C. S. Lewis’s Mere Christianity Quotes That Will Make You Think

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Are you looking for C. S. Lewis’s Mere Christianity quotes? What excerpts capture some of the best ideas from the book?

In Mere Christianity, C. S. Lewis sets out to explain and defend Christian beliefs to a skeptical modern audience through a series of essays—originally delivered as a series of radio addresses in the United Kingdom between 1941 and 1944.

Keep reading for a few quotes from this classic book that are sure to make you think.

C. S. Lewis’s Mere Christianity Quotes

We’ve collected five of C. S. Lewis’s Mere Christianity quotes, along with some context and explanation.

“Some people talk as if meeting the gaze of absolute goodness would be fun. They need to think again. They are still only playing with religion.”

Lewis writes that, if moral laws are created by the highest power in the universe, this puts humanity in a terrifying position. Lewis argues that you ought to be worried—even afraid. However, this worry should inspire you, not to hide from God and moral laws, but rather to try to align your conduct with these moral laws. Your best response to this fear lies in finding the courage to commit yourself to a more virtuous life by submitting yourself to God.

“There is nothing indulgent about the Moral Law. It is as hard as nails.”

Lewis argues that morality is not something people invented, but, rather, is objective and universal—much like scientific claims about the material world. He pushes back against the idea that morals are something we decide for ourselves and are therefore malleable. Instead, he argues, morality is a fixed and universal truth, and we cannot simply declare what is right and wrong based on our own changing whims.

“The Christians are right: it is Pride which has been the chief cause of misery in every nation and every family since the world began.”

Lewis considers pride the worst sin of all. He offers two reasons why pride is so destructive:

1. Pride turns you away from other people. Lewis argues that, when you seek to put yourself above others, their achievements contradict your high opinion of yourself, resulting in jealousy and resentment. Pride will leave you isolated and destroy the natural bonds of community, friendship, and family.

2. Pride turns you away from God. The more arrogant you are in your own sense of right and wrong, the less capable you are of submitting to that higher power. Therefore pride turns you away from your relationship with God, and consequently away from the source of your virtue. Lewis argues that pride is the worst sin because it has the power to undermine all your virtues.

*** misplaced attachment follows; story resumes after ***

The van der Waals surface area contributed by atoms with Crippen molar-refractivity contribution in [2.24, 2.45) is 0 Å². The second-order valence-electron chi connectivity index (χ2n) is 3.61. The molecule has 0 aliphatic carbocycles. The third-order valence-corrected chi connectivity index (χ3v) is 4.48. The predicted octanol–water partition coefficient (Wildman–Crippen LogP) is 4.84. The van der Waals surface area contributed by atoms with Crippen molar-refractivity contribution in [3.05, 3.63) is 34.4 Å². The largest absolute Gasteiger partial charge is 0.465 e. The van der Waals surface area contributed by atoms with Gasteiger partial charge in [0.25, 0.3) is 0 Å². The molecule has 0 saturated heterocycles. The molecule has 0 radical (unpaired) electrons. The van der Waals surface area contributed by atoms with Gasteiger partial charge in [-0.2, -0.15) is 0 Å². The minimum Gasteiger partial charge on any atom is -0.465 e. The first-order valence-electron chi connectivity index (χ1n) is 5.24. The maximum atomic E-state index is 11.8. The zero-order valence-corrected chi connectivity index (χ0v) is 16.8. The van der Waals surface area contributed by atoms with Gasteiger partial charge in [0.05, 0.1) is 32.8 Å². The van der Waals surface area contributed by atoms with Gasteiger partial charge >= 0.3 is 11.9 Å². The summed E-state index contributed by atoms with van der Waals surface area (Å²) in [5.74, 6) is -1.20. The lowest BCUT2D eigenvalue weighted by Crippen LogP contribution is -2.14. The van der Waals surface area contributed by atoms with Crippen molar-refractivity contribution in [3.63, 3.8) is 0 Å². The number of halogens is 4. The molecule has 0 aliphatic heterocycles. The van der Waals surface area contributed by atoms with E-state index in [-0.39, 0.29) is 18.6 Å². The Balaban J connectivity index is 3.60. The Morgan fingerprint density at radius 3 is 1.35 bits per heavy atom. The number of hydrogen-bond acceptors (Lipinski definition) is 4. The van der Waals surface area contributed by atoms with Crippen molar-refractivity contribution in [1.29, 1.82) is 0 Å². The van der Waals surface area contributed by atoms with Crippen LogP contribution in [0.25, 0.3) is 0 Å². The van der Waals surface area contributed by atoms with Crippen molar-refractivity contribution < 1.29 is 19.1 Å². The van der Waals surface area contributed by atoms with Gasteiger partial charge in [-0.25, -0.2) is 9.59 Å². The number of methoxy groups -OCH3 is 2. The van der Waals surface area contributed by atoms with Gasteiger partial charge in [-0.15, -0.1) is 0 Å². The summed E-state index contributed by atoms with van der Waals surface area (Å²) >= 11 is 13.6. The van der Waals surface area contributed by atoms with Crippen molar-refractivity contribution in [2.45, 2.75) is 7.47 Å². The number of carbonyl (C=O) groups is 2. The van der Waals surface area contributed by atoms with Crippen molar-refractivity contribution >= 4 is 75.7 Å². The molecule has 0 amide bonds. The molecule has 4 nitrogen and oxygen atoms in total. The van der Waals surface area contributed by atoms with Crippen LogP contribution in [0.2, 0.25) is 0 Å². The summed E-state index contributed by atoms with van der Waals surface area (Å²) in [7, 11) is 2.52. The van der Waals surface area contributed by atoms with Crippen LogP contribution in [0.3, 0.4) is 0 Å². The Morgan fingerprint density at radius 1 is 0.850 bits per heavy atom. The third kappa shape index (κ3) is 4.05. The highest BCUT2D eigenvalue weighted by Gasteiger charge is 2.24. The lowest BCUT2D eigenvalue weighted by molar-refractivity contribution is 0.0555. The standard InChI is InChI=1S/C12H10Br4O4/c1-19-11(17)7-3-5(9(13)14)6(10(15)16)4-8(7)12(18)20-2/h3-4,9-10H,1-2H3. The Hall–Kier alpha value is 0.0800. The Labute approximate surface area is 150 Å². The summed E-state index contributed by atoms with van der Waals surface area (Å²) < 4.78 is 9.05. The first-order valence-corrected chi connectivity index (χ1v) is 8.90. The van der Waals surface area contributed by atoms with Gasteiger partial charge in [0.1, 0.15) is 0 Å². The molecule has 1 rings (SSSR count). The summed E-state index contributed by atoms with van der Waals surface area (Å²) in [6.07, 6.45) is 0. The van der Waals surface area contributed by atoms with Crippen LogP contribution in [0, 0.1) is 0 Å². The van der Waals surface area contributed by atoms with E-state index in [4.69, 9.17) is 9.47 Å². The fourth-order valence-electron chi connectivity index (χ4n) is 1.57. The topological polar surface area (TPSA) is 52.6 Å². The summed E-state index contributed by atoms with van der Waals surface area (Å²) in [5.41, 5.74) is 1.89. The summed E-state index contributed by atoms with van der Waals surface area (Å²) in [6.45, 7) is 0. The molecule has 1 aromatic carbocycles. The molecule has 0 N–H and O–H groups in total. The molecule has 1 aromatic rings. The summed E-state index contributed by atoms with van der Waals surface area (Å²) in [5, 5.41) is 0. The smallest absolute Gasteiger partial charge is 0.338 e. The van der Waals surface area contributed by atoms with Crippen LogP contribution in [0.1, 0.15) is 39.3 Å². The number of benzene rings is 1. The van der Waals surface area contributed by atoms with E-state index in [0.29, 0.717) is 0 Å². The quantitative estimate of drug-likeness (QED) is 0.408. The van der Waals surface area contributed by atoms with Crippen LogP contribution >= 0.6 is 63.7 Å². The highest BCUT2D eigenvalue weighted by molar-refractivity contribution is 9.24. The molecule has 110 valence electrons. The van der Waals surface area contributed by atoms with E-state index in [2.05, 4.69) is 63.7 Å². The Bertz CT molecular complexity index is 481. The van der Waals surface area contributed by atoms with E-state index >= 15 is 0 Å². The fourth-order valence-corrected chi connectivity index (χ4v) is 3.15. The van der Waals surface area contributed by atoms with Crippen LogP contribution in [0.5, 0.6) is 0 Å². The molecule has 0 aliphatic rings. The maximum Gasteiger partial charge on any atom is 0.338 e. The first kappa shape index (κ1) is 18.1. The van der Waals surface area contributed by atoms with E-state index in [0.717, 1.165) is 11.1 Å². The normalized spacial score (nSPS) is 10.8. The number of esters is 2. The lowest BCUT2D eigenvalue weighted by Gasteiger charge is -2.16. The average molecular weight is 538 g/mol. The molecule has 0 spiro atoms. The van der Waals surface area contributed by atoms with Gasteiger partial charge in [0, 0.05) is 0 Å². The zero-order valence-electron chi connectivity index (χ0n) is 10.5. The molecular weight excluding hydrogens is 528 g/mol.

“The Son of God became a man to enable men to become sons of God.”

Christ lived in human form on Earth—therefore, Christ is simultaneously human and God. Lewis asserts that Christ’s dual nature allows him to set an example of perfect surrender. He lays out the following argument:

  • Humans are not able to surrender perfectly, because they are imperfect by nature, and surrender is hard. Only God is perfect.
  • Even though God is perfect, God is unable to surrender. Lewis writes that one can truly surrender only to something superior, and nothing is superior to God. Therefore, God cannot provide an example of surrender.
  • Therefore, only Christ is able to provide an example of perfect surrender. He is able to surrender perfectly because he is God, and he is able to surrender at all because he is human.

“Give up yourself, and you will find your real self.”

Lewis argues that becoming a moral person requires surrendering your will to God. Because you are surrendering your will, becoming virtuous will inevitably require you to become a different person than who you would have become without God.

C. S. Lewis’s Mere Christianity Quotes That Will Make You Think

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Here's what you'll find in our full Mere Christianity summary:

  • A look at the objective nature of morality
  • What it means to surrender yourself to God's moral law
  • What Christ means to Christian practice and how to follow his example

Elizabeth Whitworth

Elizabeth has a lifelong love of books. She devours nonfiction, especially in the areas of history, theology, and philosophy. A switch to audiobooks has kindled her enjoyment of well-narrated fiction, particularly Victorian and early 20th-century works. She appreciates idea-driven books—and a classic murder mystery now and then. Elizabeth has a blog and is writing a book about the beginning and the end of suffering.

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